We all set goals.
Sometimes we set S.M.A.R.T. goals (more on that acronym later). Sometimes we set STUPID goals (that one isn’t an acronym, just emphasised). Some goals we achieve, and some we don’t. The problem is, between the goals that we never achieve and the ones we achieve at first but lose afterwards, we often end up with a net growth of close to zero! Let’s take a look at how to set the right goals, know when to use them, and know when to lose them.
Learning how to set SMART goals was really helpful for me. For those that haven’t heard of this before, SMART stands for Specific, Measurable, Attainable, Realistic, and Timely. This is a method of setting goals that is taught in many different branches of study because goal setting is useful in almost any activity, career, or lifestyle.
A specific goal means taking the time to think about the details, rather than setting a general goal. For example, instead of saying, “I’m going to get back in shape,” you could say, “I’m going to join The Black Belt Academy and train twice per week.” :-) We want to lay out a plan for our goals to help achieve them.
A measurable goal is just what it sounds like. Make your goals things you can measure. This enables you to actually track your progress, which will keep you motivated. For example, numbers on a scale, waist size, money in savings, and time spent with loved ones can all be measured to give yourself some numbers to check.
Setting an attainable goal means setting goals that are possible to achieve. For me, it means setting smaller goals along the way that help me see that I am growing closer to my ultimate goal. This will increase your confidence and determination to reach that final goal. The obvious martial arts connection here is the coloured belts we use to measure progress. Imagine how much more difficult it would be to get from white belt to black belt if there weren’t any belts in between (it used to be that way)! The other colours are a useful way to track our progress, and feel like we’ve made progress at each level. All of these smaller progress indicators will help you reach your bigger goals.
Realistic goals come back to being attainable. This doesn’t mean you should only set small goals. In fact, the big goals are sometimes the easier goals to achieve because you want them so badly! Have you ever completed a big task and felt so good afterwards that you said, “That was a lot easier than I thought!” Chances are the task wasn’t easy, you were just highly motivated to do it.
Timely means to put some timeframes on your goals. Sooner than someday, though! Don’t use the “someday” word, although this one has to tie into the rest of the points. For example, saying you want to achieve your Black Belt in 2 years could be very unrealistic. This is both something that is ultimately not your decision, and highly unlikely depending on the martial art that you are training in. On that note, I don’t recommend using belts as your goals to try to achieve a belt by a certain time. For weight loss, timely also means in a “reasonable” time. It’s best to shoot for between 1 – 1.5lb per week. Any more than this is not encouraged.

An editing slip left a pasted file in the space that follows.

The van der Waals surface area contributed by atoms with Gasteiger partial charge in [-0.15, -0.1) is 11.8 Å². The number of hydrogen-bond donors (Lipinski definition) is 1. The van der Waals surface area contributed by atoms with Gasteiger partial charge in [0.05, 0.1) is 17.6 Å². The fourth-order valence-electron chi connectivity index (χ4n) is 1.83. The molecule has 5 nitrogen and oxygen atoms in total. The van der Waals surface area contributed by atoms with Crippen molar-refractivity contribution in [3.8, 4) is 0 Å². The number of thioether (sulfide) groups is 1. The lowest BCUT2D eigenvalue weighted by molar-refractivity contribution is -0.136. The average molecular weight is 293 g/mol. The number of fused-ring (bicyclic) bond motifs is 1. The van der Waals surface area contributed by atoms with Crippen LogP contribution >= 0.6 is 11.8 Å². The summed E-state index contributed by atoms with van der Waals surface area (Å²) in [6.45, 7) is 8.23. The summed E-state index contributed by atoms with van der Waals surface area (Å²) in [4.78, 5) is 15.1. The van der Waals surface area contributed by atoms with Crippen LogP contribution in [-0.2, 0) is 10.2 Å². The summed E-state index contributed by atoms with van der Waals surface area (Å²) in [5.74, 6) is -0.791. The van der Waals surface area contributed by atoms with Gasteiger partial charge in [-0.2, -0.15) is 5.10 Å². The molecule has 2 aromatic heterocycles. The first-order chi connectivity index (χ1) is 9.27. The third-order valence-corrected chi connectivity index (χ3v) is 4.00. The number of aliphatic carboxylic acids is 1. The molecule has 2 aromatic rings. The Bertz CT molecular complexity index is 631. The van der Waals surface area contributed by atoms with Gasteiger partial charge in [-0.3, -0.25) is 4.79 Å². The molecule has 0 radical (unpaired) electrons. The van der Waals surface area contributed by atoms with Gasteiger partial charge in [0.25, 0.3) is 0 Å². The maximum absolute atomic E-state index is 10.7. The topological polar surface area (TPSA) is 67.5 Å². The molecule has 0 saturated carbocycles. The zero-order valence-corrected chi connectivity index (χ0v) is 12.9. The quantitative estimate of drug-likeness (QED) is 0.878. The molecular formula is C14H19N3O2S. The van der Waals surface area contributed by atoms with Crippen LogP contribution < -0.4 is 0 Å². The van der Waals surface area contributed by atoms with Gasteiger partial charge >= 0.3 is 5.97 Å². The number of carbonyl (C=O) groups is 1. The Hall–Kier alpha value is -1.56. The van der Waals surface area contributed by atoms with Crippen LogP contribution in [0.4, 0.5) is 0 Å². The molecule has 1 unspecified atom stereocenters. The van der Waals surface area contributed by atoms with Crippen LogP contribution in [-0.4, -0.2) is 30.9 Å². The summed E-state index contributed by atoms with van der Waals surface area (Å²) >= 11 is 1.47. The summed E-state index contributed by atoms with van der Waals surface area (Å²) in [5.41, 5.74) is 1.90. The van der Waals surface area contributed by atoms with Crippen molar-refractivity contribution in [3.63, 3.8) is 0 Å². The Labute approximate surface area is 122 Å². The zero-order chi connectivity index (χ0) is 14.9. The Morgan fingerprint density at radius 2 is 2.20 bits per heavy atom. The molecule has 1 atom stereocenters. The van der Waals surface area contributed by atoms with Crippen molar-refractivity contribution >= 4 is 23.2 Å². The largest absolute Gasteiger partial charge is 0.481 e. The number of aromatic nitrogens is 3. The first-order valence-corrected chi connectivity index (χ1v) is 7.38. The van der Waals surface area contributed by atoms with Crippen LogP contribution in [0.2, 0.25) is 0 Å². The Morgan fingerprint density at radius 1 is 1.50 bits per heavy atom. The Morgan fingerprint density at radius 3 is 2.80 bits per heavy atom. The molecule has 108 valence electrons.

When to Use Them and When to Lose Them
Goals are great to use in the beginning of a journey. The first few weeks of working towards a goal are usually the most difficult to get through. During this period you are breaking bad habits or building new ones (usually both) and this can be both very challenging and very frustrating. This time is where many people lose motivation. During this period, if you have set some SMART goals, they might just be the motivation you need to keep going.
Have you ever reached a goal only to lose the progress you made shortly afterwards? Of the thousands of people that have tried the famous BeachBody workouts (such as P90X or Insanity), most people don’t make it through (because they are challenging!). But of the few people that do, all of them that I have met have fallen back to where they were before the program within a year of completing it! The problem is that most short term programs usually aren’t maintainable. If you can’t maintain what you did to reach your goal after the program finishes, you will likely fall back to where you started.
Try this for analysing a program before you start:
What if we lay out not only intermediate goals and plans for the timeframe we think it will take to reach our ultimate goal, but also a maintenance plan for after we do? With fitness I think this is a lot easier than we make it. Find some exercise that you enjoy doing, and then follow a healthy but maintainable and enjoyable diet and you are all set (just kidding, I know it’s not always that easy). If we have to do a workout plan to achieve our goal that we won’t be able to maintain afterwards, let’s NOT do it! Wouldn’t it be better to lose that 20 pounds over the course of a year if it meant it stayed off for the rest of our lives?
The same applies to martial arts. If you set your sights on Black Belt as your goal, and follow a training plan to get there that you aren’t going to maintain once you achieve it, will it really be worth it? If your goal was just to scratch it off a bucket list, then that answer may be yes. But if your reasons for achieving your Black Belt include growing as a person, learning to defend yourself, being more confident, and getting in the best shape of your life, then you won’t be happy to learn that those benefits will all disappear within the first year of quitting your training.